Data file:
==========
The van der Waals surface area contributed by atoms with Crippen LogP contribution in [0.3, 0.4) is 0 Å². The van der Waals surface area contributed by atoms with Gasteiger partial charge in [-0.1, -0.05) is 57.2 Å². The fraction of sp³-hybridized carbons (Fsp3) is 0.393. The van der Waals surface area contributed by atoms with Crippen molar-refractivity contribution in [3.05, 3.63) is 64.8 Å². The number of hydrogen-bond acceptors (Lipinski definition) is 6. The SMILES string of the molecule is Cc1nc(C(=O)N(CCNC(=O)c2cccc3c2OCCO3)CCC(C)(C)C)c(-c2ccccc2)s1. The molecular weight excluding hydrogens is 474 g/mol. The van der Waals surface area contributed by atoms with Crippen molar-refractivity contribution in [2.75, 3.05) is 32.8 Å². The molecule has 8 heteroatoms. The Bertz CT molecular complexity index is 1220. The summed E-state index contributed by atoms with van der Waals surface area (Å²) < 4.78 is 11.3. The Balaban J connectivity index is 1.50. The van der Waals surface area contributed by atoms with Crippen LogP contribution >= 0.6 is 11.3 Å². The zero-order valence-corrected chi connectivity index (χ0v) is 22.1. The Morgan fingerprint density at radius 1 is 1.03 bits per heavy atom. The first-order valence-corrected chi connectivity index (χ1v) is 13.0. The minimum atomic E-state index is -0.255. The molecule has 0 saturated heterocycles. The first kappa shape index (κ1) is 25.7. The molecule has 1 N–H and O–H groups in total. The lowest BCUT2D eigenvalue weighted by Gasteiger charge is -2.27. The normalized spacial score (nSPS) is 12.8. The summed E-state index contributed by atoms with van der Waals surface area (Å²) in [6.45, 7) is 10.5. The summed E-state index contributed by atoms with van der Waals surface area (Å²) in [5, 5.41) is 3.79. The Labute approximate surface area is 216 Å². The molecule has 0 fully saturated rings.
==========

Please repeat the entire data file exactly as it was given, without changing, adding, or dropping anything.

The van der Waals surface area contributed by atoms with Crippen LogP contribution in [0.3, 0.4) is 0 Å². The van der Waals surface area contributed by atoms with Gasteiger partial charge in [-0.1, -0.05) is 57.2 Å². The fraction of sp³-hybridized carbons (Fsp3) is 0.393. The van der Waals surface area contributed by atoms with Crippen molar-refractivity contribution in [3.05, 3.63) is 64.8 Å². The number of hydrogen-bond acceptors (Lipinski definition) is 6. The SMILES string of the molecule is Cc1nc(C(=O)N(CCNC(=O)c2cccc3c2OCCO3)CCC(C)(C)C)c(-c2ccccc2)s1. The molecular weight excluding hydrogens is 474 g/mol. The van der Waals surface area contributed by atoms with Crippen molar-refractivity contribution in [2.75, 3.05) is 32.8 Å². The molecule has 8 heteroatoms. The Bertz CT molecular complexity index is 1220. The summed E-state index contributed by atoms with van der Waals surface area (Å²) < 4.78 is 11.3. The Balaban J connectivity index is 1.50. The van der Waals surface area contributed by atoms with Crippen LogP contribution >= 0.6 is 11.3 Å². The zero-order valence-corrected chi connectivity index (χ0v) is 22.1. The Morgan fingerprint density at radius 1 is 1.03 bits per heavy atom. The first-order valence-corrected chi connectivity index (χ1v) is 13.0. The minimum atomic E-state index is -0.255. The molecule has 0 saturated heterocycles. The first kappa shape index (κ1) is 25.7. The molecule has 1 N–H and O–H groups in total. The lowest BCUT2D eigenvalue weighted by Gasteiger charge is -2.27. The normalized spacial score (nSPS) is 12.8. The summed E-state index contributed by atoms with van der Waals surface area (Å²) in [6.45, 7) is 10.5. The summed E-state index contributed by atoms with van der Waals surface area (Å²) in [5, 5.41) is 3.79. The Labute approximate surface area is 216 Å². The molecule has 0 fully saturated rings.